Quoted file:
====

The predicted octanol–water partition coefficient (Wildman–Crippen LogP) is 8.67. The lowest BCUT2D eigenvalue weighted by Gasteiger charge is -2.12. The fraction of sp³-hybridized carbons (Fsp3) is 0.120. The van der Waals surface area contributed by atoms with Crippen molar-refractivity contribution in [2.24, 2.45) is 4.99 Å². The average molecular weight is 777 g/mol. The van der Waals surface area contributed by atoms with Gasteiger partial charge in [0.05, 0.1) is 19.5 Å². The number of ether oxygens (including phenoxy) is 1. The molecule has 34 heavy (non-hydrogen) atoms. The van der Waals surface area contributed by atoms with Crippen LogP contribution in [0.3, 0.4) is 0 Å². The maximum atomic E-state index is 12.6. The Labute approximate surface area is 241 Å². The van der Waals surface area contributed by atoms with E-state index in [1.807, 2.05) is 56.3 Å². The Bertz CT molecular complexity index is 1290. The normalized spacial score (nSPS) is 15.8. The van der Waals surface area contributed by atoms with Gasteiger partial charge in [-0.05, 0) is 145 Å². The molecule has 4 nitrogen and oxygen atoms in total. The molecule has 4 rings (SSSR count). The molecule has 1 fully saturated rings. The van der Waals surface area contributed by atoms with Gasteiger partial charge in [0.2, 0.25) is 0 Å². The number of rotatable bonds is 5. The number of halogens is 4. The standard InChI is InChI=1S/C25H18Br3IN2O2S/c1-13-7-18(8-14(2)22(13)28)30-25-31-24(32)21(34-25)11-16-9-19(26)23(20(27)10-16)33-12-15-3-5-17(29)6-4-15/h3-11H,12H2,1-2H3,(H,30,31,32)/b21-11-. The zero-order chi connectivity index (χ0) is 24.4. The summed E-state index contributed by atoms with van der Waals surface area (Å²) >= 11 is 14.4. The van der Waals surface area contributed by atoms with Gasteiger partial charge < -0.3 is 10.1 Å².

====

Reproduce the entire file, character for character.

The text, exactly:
The predicted octanol–water partition coefficient (Wildman–Crippen LogP) is 8.67. The lowest BCUT2D eigenvalue weighted by Gasteiger charge is -2.12. The fraction of sp³-hybridized carbons (Fsp3) is 0.120. The van der Waals surface area contributed by atoms with Crippen molar-refractivity contribution in [2.24, 2.45) is 4.99 Å². The average molecular weight is 777 g/mol. The van der Waals surface area contributed by atoms with Gasteiger partial charge in [0.05, 0.1) is 19.5 Å². The number of ether oxygens (including phenoxy) is 1. The molecule has 34 heavy (non-hydrogen) atoms. The van der Waals surface area contributed by atoms with Crippen LogP contribution in [0.3, 0.4) is 0 Å². The maximum atomic E-state index is 12.6. The Labute approximate surface area is 241 Å². The van der Waals surface area contributed by atoms with E-state index in [1.807, 2.05) is 56.3 Å². The Bertz CT molecular complexity index is 1290. The normalized spacial score (nSPS) is 15.8. The van der Waals surface area contributed by atoms with Gasteiger partial charge in [-0.05, 0) is 145 Å². The molecule has 4 nitrogen and oxygen atoms in total. The molecule has 4 rings (SSSR count). The molecule has 1 fully saturated rings. The van der Waals surface area contributed by atoms with Gasteiger partial charge in [0.2, 0.25) is 0 Å². The number of rotatable bonds is 5. The number of halogens is 4. The standard InChI is InChI=1S/C25H18Br3IN2O2S/c1-13-7-18(8-14(2)22(13)28)30-25-31-24(32)21(34-25)11-16-9-19(26)23(20(27)10-16)33-12-15-3-5-17(29)6-4-15/h3-11H,12H2,1-2H3,(H,30,31,32)/b21-11-. The zero-order chi connectivity index (χ0) is 24.4. The summed E-state index contributed by atoms with van der Waals surface area (Å²) >= 11 is 14.4. The van der Waals surface area contributed by atoms with Gasteiger partial charge < -0.3 is 10.1 Å².